January-April 2014, 7(1):45-48
DOI:10.4103/0974-2069.126555  PMID:24701086
Sub-mitral aneurysms are rarely reported clinical entity. Though a variety of etiologies are proposed, congenital weakness of the mitral valve annulus is the most widely accepted one. A 17-year-old boy with sub-mitral aneurysm presented with severe mitral regurgitation, which was diagnosed by echocardiography and successfully managed surgically. The aneurysm wall was positive for Staphylococcus aureus, and patient was treated with intensive antibiotics.
  3,172 148 1
Dysphagia Lusoria with atrial septal defect: Simultaneous repair through midline
Rithin Rathnakar, Saket Agarwal, Vishnu Datt, Deepak K Satsangi
January-April 2014, 7(1):58-60
DOI:10.4103/0974-2069.126562  PMID:24701090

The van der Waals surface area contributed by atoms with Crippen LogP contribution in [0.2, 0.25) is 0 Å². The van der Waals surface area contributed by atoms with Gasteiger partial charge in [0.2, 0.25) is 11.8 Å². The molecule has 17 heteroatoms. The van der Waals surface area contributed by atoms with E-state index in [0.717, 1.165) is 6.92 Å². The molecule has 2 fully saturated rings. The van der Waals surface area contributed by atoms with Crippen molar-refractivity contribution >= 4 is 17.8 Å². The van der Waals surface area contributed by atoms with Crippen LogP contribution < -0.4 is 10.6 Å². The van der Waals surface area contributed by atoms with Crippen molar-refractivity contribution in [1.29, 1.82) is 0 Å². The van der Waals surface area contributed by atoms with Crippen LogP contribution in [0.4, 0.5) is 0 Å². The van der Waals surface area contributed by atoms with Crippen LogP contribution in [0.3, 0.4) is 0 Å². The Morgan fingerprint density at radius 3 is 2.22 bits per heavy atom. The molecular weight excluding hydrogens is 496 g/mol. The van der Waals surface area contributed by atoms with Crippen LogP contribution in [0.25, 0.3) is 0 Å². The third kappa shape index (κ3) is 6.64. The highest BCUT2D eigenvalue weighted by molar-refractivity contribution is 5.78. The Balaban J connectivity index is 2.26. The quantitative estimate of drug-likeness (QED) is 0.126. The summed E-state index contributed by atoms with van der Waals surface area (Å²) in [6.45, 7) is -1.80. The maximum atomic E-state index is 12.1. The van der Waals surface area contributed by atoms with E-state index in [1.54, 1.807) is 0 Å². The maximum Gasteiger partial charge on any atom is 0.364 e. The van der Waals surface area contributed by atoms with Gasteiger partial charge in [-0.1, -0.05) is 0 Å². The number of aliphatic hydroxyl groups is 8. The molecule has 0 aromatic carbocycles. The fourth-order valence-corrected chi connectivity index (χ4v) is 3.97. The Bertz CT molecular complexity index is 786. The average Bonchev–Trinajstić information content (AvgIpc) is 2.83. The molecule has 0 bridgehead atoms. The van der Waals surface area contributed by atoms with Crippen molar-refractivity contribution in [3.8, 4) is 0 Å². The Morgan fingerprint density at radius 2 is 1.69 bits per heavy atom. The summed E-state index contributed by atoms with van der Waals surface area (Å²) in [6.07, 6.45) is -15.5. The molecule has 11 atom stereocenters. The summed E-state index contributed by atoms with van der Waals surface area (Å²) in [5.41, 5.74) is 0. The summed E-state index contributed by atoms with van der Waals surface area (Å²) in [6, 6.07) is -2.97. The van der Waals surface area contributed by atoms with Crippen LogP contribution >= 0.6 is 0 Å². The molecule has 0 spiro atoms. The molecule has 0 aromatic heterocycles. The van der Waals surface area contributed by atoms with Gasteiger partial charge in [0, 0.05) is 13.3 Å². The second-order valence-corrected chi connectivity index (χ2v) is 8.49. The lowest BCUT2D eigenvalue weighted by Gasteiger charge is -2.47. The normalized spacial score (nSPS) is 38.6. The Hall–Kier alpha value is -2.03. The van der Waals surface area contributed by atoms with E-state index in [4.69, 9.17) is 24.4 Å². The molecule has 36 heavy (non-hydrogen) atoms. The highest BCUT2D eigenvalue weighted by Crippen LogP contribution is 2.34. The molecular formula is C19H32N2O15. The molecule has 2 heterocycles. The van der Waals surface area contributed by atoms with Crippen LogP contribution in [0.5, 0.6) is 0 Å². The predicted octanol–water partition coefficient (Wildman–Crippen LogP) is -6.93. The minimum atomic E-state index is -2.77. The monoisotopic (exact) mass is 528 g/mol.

An aberrant right subclavian artery from the descending aorta is almost always reported as an isolated anomaly. We present the case of a four-year-old child with an anomalous origin of the right subclavian artery from the descending aorta, associated with an ostium secundum atrial septal defect. The patient underwent simultaneous repair of both the anomalies through median sternotomy, with implantation of the subclavian artery into the right common carotid artery. We believe that median sternotomy is the optimal surgical approach for the management of these lesions. Other operative approaches are also discussed.
  3,176 143 2
Percutaneous closure of patent ductus arteriosus in interrupted inferior caval vein through femoral vein approach